Bank of America Divests from Mountaintop Removal, Refocuses on “Clean Coal”
On Thursday, Bank of America announced that it would be pulling all of its investments in coal companies that engage in the environmentally destructive technique of mining known as mountaintop removal.[social_buttons]
After significant pressure from the National Resources Defense Council, Rainforest Action Network and a whole host of other activist groups, Bank of America conceded to withdrawing financial support of multinational coal companies like Massey Energy, which is widely known as one of the worst perpetrators of environmental offenses in Appalachia. The bank’s official policy statement reads:
Bank of America is particularly concerned about surface mining conducted through mountain top removal in locations such as central Appalachia. We therefore will phase out financing of companies whose predominant method of extracting coal is through mountain top removal. While we acknowledge that surface mining is economically efficient and creates jobs, it can be conducted in a way that minimizes environmental impacts in certain geographies.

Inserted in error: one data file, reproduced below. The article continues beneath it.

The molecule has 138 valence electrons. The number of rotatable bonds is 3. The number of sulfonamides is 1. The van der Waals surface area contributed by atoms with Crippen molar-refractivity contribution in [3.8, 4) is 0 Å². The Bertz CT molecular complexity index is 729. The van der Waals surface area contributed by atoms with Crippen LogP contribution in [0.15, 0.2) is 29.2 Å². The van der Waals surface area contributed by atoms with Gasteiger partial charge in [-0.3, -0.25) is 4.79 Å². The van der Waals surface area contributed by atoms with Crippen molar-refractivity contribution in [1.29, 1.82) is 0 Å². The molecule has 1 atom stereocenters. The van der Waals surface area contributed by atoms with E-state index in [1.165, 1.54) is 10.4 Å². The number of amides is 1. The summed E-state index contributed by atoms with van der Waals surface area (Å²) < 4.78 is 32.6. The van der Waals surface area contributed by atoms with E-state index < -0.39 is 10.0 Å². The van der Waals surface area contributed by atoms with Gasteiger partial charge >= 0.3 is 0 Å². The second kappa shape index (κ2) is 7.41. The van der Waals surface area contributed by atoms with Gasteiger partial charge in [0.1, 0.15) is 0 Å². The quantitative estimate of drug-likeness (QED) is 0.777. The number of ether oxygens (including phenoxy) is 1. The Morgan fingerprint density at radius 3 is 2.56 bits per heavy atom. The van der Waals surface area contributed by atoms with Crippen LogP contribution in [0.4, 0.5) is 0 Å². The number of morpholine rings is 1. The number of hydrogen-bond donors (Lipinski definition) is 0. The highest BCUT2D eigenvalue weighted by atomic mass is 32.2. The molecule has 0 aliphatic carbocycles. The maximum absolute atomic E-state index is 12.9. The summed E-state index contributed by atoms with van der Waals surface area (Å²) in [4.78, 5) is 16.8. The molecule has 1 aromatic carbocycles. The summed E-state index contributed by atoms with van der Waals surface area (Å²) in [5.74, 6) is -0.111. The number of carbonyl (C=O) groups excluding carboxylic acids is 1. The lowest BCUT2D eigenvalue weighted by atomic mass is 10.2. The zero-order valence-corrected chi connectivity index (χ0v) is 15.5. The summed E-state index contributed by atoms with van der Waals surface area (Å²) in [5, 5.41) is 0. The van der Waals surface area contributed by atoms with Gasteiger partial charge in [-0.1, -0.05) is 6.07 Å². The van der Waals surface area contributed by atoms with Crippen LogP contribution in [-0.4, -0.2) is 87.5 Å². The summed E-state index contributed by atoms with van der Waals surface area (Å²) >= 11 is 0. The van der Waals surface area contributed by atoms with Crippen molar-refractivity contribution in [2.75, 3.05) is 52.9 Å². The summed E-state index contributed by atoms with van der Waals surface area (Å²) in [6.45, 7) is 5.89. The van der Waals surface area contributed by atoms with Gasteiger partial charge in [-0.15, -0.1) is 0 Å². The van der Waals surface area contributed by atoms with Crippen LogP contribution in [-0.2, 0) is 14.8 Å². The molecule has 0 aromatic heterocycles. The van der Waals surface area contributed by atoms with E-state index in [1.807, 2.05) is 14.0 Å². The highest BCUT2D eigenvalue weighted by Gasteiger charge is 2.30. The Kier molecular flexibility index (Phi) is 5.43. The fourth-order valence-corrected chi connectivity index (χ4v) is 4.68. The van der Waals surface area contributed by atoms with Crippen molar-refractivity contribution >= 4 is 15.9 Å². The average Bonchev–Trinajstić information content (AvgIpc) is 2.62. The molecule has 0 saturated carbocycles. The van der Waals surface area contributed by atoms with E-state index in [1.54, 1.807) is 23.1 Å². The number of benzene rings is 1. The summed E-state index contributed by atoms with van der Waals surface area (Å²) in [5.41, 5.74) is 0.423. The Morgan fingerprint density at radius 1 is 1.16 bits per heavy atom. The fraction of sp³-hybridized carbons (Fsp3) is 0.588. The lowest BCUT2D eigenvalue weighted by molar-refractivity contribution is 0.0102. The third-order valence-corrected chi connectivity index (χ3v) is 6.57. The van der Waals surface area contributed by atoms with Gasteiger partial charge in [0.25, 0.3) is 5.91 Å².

While this is an important step in stopping the practice of mountaintop removal, altogether, the Bank of America’s bold statement on MTR turned out to fall a bit short of miraculous. In fact, the banking giant now plans to invest more money in the unproven ‘clean coal’ technology of carbon capture and storage. So while this represents great progress in eliminating support for environmentally destructive practices, the coal industry is continuing to get off scot-free. Nonetheless, this does represent the first major commitment by an American financial institution to some level of environmental responsibility.
Interestingly enough, this big announcement comes at the heels of news that the Environmental Protection Agency is supporting a proposed Bush Administration rollback of regulations on mountaintop removal in Appalachia. The stream buffer zone, enacted in 1983, prohibited the dumping of ‘overburden’ within 100 feet of any waterway. The revision to this rule completely eliminates the stream buffer zone, allowing mining companies to bury the headwaters of mountain streams – of which over 2000 miles have already been adversely affected by valley fills since 1985.
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